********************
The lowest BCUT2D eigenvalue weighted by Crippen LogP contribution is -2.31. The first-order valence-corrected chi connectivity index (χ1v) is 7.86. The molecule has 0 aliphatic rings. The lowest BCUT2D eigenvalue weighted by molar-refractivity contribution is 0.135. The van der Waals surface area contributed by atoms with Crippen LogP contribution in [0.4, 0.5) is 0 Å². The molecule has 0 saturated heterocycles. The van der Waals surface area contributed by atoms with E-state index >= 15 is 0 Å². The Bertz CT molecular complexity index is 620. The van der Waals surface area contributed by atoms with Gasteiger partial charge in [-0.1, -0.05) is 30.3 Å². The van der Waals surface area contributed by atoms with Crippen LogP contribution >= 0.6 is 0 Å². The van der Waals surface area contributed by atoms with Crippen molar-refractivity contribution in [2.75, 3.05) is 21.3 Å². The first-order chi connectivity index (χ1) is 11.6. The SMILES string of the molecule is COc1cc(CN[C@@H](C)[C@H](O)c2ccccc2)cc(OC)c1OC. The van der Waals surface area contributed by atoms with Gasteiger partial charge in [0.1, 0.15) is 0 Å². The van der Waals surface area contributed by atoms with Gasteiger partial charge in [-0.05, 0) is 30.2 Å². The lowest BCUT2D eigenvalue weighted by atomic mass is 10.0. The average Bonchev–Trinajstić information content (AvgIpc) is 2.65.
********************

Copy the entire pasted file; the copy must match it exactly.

The lowest BCUT2D eigenvalue weighted by Crippen LogP contribution is -2.31. The first-order valence-corrected chi connectivity index (χ1v) is 7.86. The molecule has 0 aliphatic rings. The lowest BCUT2D eigenvalue weighted by molar-refractivity contribution is 0.135. The van der Waals surface area contributed by atoms with Crippen LogP contribution in [0.4, 0.5) is 0 Å². The molecule has 0 saturated heterocycles. The van der Waals surface area contributed by atoms with E-state index >= 15 is 0 Å². The Bertz CT molecular complexity index is 620. The van der Waals surface area contributed by atoms with Gasteiger partial charge in [-0.1, -0.05) is 30.3 Å². The van der Waals surface area contributed by atoms with Crippen LogP contribution >= 0.6 is 0 Å². The van der Waals surface area contributed by atoms with Crippen molar-refractivity contribution in [2.75, 3.05) is 21.3 Å². The first-order chi connectivity index (χ1) is 11.6. The SMILES string of the molecule is COc1cc(CN[C@@H](C)[C@H](O)c2ccccc2)cc(OC)c1OC. The van der Waals surface area contributed by atoms with Gasteiger partial charge in [0.1, 0.15) is 0 Å². The van der Waals surface area contributed by atoms with Gasteiger partial charge in [-0.05, 0) is 30.2 Å². The lowest BCUT2D eigenvalue weighted by atomic mass is 10.0. The average Bonchev–Trinajstić information content (AvgIpc) is 2.65.